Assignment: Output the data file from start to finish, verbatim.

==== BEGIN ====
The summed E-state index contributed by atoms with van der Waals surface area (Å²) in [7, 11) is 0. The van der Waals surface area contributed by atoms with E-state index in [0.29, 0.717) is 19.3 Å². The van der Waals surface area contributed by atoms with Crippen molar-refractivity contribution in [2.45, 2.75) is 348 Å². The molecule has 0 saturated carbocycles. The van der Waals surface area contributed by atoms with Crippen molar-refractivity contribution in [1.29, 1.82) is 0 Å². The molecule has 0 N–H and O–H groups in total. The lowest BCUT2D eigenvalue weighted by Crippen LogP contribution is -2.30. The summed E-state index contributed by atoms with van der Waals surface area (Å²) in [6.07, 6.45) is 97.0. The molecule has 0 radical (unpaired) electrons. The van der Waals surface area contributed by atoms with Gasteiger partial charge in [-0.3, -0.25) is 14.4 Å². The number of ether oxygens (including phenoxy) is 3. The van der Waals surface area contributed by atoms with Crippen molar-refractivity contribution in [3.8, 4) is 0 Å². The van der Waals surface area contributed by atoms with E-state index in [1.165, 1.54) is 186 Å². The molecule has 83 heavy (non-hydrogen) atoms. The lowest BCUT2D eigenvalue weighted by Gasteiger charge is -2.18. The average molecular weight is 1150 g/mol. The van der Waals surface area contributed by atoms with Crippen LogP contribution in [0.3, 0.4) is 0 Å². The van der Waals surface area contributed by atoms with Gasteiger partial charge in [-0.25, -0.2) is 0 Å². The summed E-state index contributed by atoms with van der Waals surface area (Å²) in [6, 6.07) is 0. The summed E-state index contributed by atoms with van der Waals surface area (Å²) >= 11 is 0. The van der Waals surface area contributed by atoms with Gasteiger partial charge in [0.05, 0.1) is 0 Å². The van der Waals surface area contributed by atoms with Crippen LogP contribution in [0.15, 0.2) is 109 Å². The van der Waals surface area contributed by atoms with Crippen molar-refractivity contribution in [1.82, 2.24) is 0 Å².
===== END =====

The summed E-state index contributed by atoms with van der Waals surface area (Å²) in [7, 11) is 0. The van der Waals surface area contributed by atoms with E-state index in [0.29, 0.717) is 19.3 Å². The van der Waals surface area contributed by atoms with Crippen molar-refractivity contribution in [2.45, 2.75) is 348 Å². The molecule has 0 saturated carbocycles. The van der Waals surface area contributed by atoms with Crippen molar-refractivity contribution in [1.29, 1.82) is 0 Å². The molecule has 0 N–H and O–H groups in total. The lowest BCUT2D eigenvalue weighted by Crippen LogP contribution is -2.30. The summed E-state index contributed by atoms with van der Waals surface area (Å²) in [6.07, 6.45) is 97.0. The molecule has 0 radical (unpaired) electrons. The van der Waals surface area contributed by atoms with Gasteiger partial charge in [-0.3, -0.25) is 14.4 Å². The number of ether oxygens (including phenoxy) is 3. The van der Waals surface area contributed by atoms with Crippen molar-refractivity contribution in [3.8, 4) is 0 Å². The van der Waals surface area contributed by atoms with E-state index in [1.165, 1.54) is 186 Å². The molecule has 83 heavy (non-hydrogen) atoms. The lowest BCUT2D eigenvalue weighted by Gasteiger charge is -2.18. The average molecular weight is 1150 g/mol. The van der Waals surface area contributed by atoms with Crippen LogP contribution in [0.3, 0.4) is 0 Å². The van der Waals surface area contributed by atoms with Gasteiger partial charge in [-0.25, -0.2) is 0 Å². The summed E-state index contributed by atoms with van der Waals surface area (Å²) in [6, 6.07) is 0. The summed E-state index contributed by atoms with van der Waals surface area (Å²) >= 11 is 0. The van der Waals surface area contributed by atoms with Gasteiger partial charge in [0.05, 0.1) is 0 Å². The van der Waals surface area contributed by atoms with Crippen LogP contribution in [0.15, 0.2) is 109 Å². The van der Waals surface area contributed by atoms with Crippen molar-refractivity contribution in [1.82, 2.24) is 0 Å².